By Sir James Barrie, lyrics by Carolyn Lee, music by Morris (Moose) Charlap, additional lyrics by Betty Comden and Adolf Green, additional music by Jule Styne. St Hilda’s Anglican School For Girls. Directed by Sharon Kiely. Musical Direction by Tim Chapman. Joy Shepherd Performing Arts Centre, Mosman Park, WA. June 30 - July 2, 2019
St Hilda’s Peter Pan is a fun fantasy, with a fresh feminist take and a decidedly modern vibe, played with joy and energy by the students of St Hilda’s Anglican School For Girls. Opening Night saw a very receptive audience almost filling the beautiful and capacious Joy Shepherd Performing Arts Centre, one of Australia’s best in-school venues.
While remaining loyal to the text of the 1954 musical, there are decided twists in this production that make it unique and interesting. Sally Phipps’ design blends Australiana (Neverland is clearly an Australian Island) with Edwardian steampunk. Michael’s teddy bear is a koala, and the silent animals (always in the script, but not usually Australian) are now an emu (Caitlin Azis), kangaroo (Erica Ho) and koala (Olivia Rock) in addition to the ticking crocodile (Felicity Palmer). Joe Lui’s complex and clever lighting design helps the two storey set structure transform from nursery to Neverland to pirate ship, as well as creating the temperamental Tinkerbell.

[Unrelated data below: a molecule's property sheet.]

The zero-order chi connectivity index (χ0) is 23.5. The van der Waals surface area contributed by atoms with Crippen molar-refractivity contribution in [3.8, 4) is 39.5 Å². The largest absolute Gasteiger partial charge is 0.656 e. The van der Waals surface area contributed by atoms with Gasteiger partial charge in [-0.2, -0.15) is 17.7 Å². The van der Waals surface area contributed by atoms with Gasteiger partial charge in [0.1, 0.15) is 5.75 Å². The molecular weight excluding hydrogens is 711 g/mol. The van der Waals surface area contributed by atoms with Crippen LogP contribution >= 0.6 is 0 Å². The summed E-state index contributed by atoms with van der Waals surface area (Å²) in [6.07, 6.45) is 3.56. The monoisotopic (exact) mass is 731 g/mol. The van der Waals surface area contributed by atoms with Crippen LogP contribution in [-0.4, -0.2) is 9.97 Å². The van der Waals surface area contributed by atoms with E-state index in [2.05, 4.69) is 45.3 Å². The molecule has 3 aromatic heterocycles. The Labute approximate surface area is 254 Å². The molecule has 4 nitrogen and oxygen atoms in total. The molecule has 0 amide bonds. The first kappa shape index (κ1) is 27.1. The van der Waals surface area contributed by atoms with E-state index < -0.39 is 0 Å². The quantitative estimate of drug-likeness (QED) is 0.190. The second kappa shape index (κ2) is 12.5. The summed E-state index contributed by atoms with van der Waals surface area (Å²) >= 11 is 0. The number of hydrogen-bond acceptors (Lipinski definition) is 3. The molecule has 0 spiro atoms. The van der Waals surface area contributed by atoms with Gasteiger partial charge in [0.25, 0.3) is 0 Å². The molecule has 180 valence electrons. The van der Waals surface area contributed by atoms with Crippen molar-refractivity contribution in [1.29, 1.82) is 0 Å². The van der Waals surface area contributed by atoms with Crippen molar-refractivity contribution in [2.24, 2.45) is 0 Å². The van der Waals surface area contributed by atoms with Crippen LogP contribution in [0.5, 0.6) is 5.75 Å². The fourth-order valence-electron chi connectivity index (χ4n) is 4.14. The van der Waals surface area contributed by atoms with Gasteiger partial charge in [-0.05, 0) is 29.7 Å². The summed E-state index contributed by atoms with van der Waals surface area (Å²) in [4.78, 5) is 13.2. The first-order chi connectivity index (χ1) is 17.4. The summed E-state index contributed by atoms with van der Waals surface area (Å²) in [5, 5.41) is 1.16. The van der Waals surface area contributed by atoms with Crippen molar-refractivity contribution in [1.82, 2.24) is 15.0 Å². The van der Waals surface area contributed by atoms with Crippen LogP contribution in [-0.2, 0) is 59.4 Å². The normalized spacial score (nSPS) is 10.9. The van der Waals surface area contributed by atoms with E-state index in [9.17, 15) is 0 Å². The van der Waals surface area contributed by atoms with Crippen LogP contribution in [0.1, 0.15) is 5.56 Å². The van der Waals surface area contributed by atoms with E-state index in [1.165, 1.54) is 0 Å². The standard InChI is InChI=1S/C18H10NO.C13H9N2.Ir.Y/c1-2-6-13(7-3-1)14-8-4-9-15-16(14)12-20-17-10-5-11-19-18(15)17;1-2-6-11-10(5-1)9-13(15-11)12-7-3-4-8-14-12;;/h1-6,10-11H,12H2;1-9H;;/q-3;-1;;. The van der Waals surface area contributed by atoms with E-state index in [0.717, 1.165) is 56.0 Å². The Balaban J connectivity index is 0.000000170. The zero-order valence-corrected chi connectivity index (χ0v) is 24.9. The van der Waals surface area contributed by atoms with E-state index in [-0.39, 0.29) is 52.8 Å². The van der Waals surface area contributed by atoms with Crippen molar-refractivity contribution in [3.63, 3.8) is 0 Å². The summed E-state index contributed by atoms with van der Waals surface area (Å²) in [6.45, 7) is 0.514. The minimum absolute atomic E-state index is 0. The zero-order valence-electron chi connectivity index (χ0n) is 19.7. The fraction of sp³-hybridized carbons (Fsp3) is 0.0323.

Sienna Eddy, in the title role, is an excellent Peter Pan, with plenty of personality, great voice and a ton of verve. She was well-matched with Angelica Zafris a strong and commanding Hook, and Ella Hagon, who was a loveable Wendy with strength and depth.
The pirates were a fearless(ish), ferocious(ish) band of female pirates. Hook is a lady on a mission and has a great girl gang behind her, with the endearing Smee (Charlotte Harkins) a great second in command.
The Wild Warriors, led by Tiger Lily are also a great group of girls, who make a formidable enemy. Wonderful work from Allegra Concanen (Tiger Lily) and her cohort.
The Lost Boys might all be boys (girls being too clever to fall out of prams and get lost), but they were well played by the lovely ladies from St Hilda’s.
In the Darling House we saw some solid performances from John and Michael (Quin Stone and Sasha Browne), great animal acting from Sophie Love (Nana), good conviction from Olivia Strickland as Mrs Darling, working nicely with Bella Breden as Mr Darling. Lillian Kelly was sweet as maid Eliza, who also travels to Neverland. Sophie Gray (older Wendy) and Aimee Irving (Jane) made the most of their final moment appearances.
A cast of over 50 actors and an on-the-ball student crew make it impossible to mention everyone, but all were working hard and were energised and focused.
A strong orchestra, comprised mostly of student players, under the direction of Tim Chapman, showed that St Hilda’s talent is not limited to its drama department.
A fun romp for audiences of all ages, Peter Pan featured girls running wild in the best of all possible ways. A cute and contemporary take on a much loved classic.